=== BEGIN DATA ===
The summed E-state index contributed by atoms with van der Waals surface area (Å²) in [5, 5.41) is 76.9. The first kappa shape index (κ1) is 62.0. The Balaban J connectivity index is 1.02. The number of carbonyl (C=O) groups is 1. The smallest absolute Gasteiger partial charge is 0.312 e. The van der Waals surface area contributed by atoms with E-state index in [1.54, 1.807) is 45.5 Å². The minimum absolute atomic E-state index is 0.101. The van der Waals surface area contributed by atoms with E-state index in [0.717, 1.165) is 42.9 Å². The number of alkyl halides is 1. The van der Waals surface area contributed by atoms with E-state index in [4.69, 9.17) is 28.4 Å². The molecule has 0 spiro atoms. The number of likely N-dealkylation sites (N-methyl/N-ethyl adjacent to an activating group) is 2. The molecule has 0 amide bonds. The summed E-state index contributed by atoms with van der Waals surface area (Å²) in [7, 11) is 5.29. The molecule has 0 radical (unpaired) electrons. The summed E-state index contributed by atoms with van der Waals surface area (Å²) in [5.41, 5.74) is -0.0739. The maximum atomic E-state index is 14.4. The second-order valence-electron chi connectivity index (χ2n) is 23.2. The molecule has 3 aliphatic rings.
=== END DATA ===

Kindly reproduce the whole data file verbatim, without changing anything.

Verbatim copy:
The summed E-state index contributed by atoms with van der Waals surface area (Å²) in [5, 5.41) is 76.9. The first kappa shape index (κ1) is 62.0. The Balaban J connectivity index is 1.02. The number of carbonyl (C=O) groups is 1. The smallest absolute Gasteiger partial charge is 0.312 e. The van der Waals surface area contributed by atoms with E-state index in [1.54, 1.807) is 45.5 Å². The minimum absolute atomic E-state index is 0.101. The van der Waals surface area contributed by atoms with E-state index in [0.717, 1.165) is 42.9 Å². The number of alkyl halides is 1. The van der Waals surface area contributed by atoms with E-state index in [4.69, 9.17) is 28.4 Å². The molecule has 0 spiro atoms. The number of likely N-dealkylation sites (N-methyl/N-ethyl adjacent to an activating group) is 2. The molecule has 0 amide bonds. The summed E-state index contributed by atoms with van der Waals surface area (Å²) in [7, 11) is 5.29. The molecule has 0 radical (unpaired) electrons. The summed E-state index contributed by atoms with van der Waals surface area (Å²) in [5.41, 5.74) is -0.0739. The maximum atomic E-state index is 14.4. The second-order valence-electron chi connectivity index (χ2n) is 23.2. The molecule has 3 aliphatic rings.